- COVID-19 is a viral respiratory illness caused by a coronavirus that has not been found in people before.
- Because this is a new virus, there are still things we do not know, such as how severe the illness can be, how well it is transmitted between people, and other features of the virus. More information will be provided when it is available.
- Many cases have mild or moderate illness and do not require a clinic visit and most do not require hospitalization.
- Those at highest risk for severe illness include older people or those that have certain underlying health conditions. These include such high risk conditions as a blood disorder, chronic kidney disease, chronic liver disease, compromised immune system, late term or recent pregnancy, endocrine disorders, metabolic disorders, heart disease, lung disease, neurological conditions. Check with your health care provider to see if you are considered high risk.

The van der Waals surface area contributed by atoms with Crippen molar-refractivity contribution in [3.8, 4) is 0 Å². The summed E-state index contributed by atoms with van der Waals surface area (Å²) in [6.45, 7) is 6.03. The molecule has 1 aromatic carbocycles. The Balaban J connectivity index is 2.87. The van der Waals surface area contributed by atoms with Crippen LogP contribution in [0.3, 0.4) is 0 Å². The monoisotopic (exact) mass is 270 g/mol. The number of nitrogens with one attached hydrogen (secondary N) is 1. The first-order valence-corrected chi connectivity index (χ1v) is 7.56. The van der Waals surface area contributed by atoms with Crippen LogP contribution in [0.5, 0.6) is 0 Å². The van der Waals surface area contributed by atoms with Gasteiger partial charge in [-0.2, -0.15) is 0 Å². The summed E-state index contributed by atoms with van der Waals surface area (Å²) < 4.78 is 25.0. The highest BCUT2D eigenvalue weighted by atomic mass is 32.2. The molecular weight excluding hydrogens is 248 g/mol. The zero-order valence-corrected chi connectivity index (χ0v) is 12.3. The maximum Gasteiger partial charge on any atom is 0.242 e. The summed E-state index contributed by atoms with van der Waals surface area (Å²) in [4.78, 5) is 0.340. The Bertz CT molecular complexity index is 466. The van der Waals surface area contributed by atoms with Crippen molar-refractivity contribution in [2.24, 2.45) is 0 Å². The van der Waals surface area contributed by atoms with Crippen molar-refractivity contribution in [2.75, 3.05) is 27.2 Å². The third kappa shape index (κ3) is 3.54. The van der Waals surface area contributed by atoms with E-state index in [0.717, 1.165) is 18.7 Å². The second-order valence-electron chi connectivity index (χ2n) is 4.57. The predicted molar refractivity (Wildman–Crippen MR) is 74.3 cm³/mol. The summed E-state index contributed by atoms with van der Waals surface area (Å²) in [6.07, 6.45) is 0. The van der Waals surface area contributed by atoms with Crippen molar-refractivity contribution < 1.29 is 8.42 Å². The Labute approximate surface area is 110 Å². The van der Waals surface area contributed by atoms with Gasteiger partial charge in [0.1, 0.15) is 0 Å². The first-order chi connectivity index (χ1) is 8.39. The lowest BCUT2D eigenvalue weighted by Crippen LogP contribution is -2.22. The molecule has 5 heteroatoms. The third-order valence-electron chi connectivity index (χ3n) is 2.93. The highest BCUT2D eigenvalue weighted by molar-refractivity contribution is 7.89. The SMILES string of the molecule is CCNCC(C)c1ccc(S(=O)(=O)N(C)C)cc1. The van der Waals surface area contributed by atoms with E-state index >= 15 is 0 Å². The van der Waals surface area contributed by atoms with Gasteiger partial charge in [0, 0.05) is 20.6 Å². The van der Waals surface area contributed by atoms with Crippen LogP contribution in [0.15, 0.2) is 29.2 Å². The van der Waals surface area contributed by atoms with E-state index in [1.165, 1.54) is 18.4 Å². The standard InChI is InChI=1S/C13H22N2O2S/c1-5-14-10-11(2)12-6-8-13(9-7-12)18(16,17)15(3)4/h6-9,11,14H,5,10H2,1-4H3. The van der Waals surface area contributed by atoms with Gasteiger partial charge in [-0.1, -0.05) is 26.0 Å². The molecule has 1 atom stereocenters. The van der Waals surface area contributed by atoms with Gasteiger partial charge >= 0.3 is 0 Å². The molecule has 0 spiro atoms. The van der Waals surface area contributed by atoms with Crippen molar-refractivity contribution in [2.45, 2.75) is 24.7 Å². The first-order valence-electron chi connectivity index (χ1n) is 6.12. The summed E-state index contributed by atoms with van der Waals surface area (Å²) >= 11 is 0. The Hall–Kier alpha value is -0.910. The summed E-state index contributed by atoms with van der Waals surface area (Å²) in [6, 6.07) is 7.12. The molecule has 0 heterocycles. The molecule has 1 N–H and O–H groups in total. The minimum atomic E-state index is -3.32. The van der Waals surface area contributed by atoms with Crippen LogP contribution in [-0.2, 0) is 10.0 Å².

How it spreads
- The virus is thought to spread mainly from person-to-person through respiratory droplets produced when an infected person coughs or sneezes.
- It spreads between people who are in close contact with one another (within about 6 feet).
- These droplets can land in the mouths or noses of people who are nearby or possibly be inhaled into the lungs.
- It is also possible that a person can get COVID-19 by touching a surface or object that has the virus on it and then touching their own mouth, nose, or possibly their eyes. Washing your hands and cleaning frequently touched surfaces often is a good way to prevent you from getting COVID-19 from touching surfaces.
- Some spread might be possible before people show symptoms (when they are asymptomatic).
- There is no specific treatment for COVID-19. Get rest and stay hydrated.
- If your symptoms worsen to the point that you need to see a doctor, call ahead before going in.